"You know, like if I'd put rice on the nachos," Calleo says gesturing toward the nearly overflowing plate of nachos between us. "Whenever I order enchiladas, I always get cheese enchiladas. And my favorite part of enchilada plates is mixing all the cheese that's left over with all the rice that's left over. So you get cheesy rice. And that's what I wanted for the nachos."

Nachos topped with cilantro-lime rice, spicy queso, black beans, onions, avocado and cilantro are just one of the options on the new five-item happy hour menu at Sandy Witch. Every week day from 5 to 8 p.m., all five dishes are just $5. And boy are they a filling five bucks.

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Galleria Happy Hour Ideas for the Fatigued Shopper

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Photo by Mai Pham
Cocktails and oysters at Caracol Happy Hour.

We've all been there. We've shopped for hours on end, until we're dry and parched, our feet can barely move and we're desperately in need of revival. We get in the car to drive home, and get stuck in the middle of rush hour, a sea of cars sitting between relaxation. As we're sitting there, listening to the radio, in a car that's moving more slowly than the person walking the street, we have an epiphany: "This is the perfect time for a happy hour." We know just the place.

Kona Grill. 4 to 7 p.m. and 9 to 11 p.m. Located inside the Galleria itself, Kona Grill offers an abundance of drinks and happy hour appetizers at half off. The choices are rather heavy on the carb side, but the margaritas and mojitos make up for it. Prices range from $3.50 to $6.

Caracol. 3 to 7 p.m. daily. Chef Hugo Ortega and Tracy Vaught's brand-new restaurant in the BBVA Compass building on Post Oak is just a hop, skip and a jump away from the Galleria proper. Valet or validated parking is available, and happy hour offers specialty appetizers, like the tostada de atun crudo, for $7. A margarita, mojito and sangria are on offer for $6, and all gulf oysters on the half shell are half off (daily 3 to 7 p.m., and Saturdays before 5 p.m.). While you're there, go for the gold and get a half dozen of their delicious ostiones asados (wood-grilled gulf oysters with chipotle butter), regularly priced at $14 for a half dozen, they are just $7 during happy hour.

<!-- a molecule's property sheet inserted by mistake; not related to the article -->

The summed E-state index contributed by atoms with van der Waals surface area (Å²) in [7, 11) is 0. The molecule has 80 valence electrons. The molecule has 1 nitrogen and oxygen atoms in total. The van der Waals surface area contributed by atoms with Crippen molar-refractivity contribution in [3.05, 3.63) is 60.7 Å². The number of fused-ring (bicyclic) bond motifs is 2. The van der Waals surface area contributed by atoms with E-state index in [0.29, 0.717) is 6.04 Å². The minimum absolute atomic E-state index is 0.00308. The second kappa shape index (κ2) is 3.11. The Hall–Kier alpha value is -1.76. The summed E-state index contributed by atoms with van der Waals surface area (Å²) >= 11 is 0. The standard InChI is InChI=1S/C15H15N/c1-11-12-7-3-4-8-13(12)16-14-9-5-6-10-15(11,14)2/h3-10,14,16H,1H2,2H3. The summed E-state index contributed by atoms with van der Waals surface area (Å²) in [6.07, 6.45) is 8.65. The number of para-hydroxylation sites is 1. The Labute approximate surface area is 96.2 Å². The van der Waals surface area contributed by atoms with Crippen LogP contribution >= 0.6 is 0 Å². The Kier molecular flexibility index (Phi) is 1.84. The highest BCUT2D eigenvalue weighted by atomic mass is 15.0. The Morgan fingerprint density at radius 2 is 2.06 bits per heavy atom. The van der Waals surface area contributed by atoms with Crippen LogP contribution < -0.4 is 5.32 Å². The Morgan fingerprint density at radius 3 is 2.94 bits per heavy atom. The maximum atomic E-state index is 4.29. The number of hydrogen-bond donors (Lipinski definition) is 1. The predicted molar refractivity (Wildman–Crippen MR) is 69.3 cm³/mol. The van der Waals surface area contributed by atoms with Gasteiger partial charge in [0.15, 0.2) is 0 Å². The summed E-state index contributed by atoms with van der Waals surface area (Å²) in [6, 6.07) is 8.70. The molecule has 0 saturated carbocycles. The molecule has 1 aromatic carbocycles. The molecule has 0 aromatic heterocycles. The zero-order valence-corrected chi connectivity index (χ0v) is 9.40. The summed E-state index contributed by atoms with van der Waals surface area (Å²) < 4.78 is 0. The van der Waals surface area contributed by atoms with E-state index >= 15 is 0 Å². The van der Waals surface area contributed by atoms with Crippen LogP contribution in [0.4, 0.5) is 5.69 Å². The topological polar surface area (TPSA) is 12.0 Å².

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Sylvia's Enchilada Kitchen Celebrates Lease Renewal with New Happy Hour Menu

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Photo courtesy of Sylvia's Enchilada Kitchen
The ceviche is just $5.50 during happy hour.

For 18 years Sylvia Casares, a.k.a. "The Enchilada Queen," has been dazzling Houston diners with her inventive takes on the enchilada, and recently she made the commitment to do so for another decade.

Casares signed a ten-year extension to her lease at the Woodway location of Sylvia's Enchilada Kitchen, which is extremely reassuring to me for a number of reasons, including, but not limited to, the continued opportunity to consume her terrific "North" enchilada parilla whenever I want.

But as much as things will stay the same at Sylvia's, the menu will continue to evolve. Casares will continue to proffer new varieties of haute enchiladas (we're at 19 and counting), and most recently she introduced a new appetizer and margarita menu. Light and refreshing bar bites such as ceviche, picamole and my favorite, the sweet, spicy coctel de camarón, are on offer for an average of $6 during happy "hour," which is far more expansive at Sylvia's than the name might imply.


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Flat-Screens, Game-Day Specials, TD Shots + More: Where to Watch the Texans Season Opener This Monday Night

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Where are you watching the game?
The Texans' quest for the championship starts on the road this Monday as they face off against the Chargers at 9:20 p.m. CT. This is all the more reason to get out and watch the game at one of Houston's awesome sports bars.